That credit card number can now exist in multiple places

  • In the 'sent' folder of the computer from which it was sent
  • On the ISPs servers
  • In the Gmail account

Now that is just 3 places it could be stored, when you take in to account backups there could already be many, many copies of your numbers spread about across the world.

  • Absolutely! There will be a copy on every email server involved in the process, at least until it gets overwritten with new email data. All it takes is for one of them to be malevolent. (You can read your email headers to see a list of servers involved.)
    – jpaugh
    Commented Jan 27, 2017 at 18:39

I think the above answers are correct and sending credit card details over email is insecure. However as you were specifically concerned about interception in transit rather than the various storage points mentioned in the other answers, it is at least worth considering a contrarian viewpoint:

Consider the attack tree:

Fixed networks (inside corporate):

  • An attacker would have to breach physical access controls (or be a photocopy repairman) or be an insider
  • Get past an NAC (but most companies don't have this) or have a workstation
  • In packed switched networks (all modern corporations) you just don't have access to a lot of broadcast traffic
  • So you have to to get access to a router or switch, assuming you are not a network admin this means exploiting a security misconfiguration or vulnerability (fine no problems metasploit exists, most organizations suck at patching especially network devices) but lets say you listen to Cisco/Juniper etc and patch every 3 months (at least the really bad stuff) or so and you at least authenticate everything to a RAS server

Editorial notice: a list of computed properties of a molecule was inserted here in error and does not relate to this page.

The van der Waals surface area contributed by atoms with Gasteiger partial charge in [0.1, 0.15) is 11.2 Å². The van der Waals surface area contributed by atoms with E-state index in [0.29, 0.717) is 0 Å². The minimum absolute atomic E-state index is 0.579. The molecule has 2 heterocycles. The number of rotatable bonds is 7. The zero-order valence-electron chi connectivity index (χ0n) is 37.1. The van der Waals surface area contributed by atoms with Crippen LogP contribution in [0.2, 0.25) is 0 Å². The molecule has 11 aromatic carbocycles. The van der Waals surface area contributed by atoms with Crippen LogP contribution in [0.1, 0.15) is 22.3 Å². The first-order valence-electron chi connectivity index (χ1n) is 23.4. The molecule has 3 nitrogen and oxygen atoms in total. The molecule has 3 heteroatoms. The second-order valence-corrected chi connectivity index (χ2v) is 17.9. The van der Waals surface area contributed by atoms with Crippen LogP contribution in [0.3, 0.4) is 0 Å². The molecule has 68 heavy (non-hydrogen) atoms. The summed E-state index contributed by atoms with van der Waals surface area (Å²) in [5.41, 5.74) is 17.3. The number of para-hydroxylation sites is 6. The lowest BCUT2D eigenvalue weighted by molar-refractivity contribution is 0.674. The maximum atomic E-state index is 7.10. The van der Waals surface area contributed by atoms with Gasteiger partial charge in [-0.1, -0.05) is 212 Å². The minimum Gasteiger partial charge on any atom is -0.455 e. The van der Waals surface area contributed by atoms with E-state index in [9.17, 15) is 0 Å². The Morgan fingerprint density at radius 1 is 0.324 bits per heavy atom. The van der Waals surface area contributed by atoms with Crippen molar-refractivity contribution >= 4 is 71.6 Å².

• Even if you can get access, ARP poisoning, DNS cache poisoning whatever, then you have the next problem: volume. There is a hell of a lot of data that goes access a major router or key switch. Many are gigabit enabled now and that means drinking from a firehose. Even with a legit network DLP monitor you need a high performance packet reassembler, good hardware and software and then the ability do effective pattern matching. So getting that CEO's email very tough, getting the odd password probably not so bad
  • This data is also transient - once the packets are gone they are gone (although admin logins can happen often) but there is a limited window of opportunity
  • Alternatively you could do what I talked about earlier which is put the sniffer on the box you want to monitor, again though same problem assuming reasonable access which is a misconfig or security vulnerability, or lack of anti-malware controls. Also with the first two it is a lot more targeted attack

Public networks:

  • Seems like a lot easier target - you can no longer be comfortable about access controls of intermediate boxes or network devices
  • But lets look at something like email - most Mail Transfer Agents (MTA)'s including big ones like Google now use optimistic TLS which means, the majority of your email which arguably holds a your most sensitive info, is likely to be encrypted in transit without you having to do anything more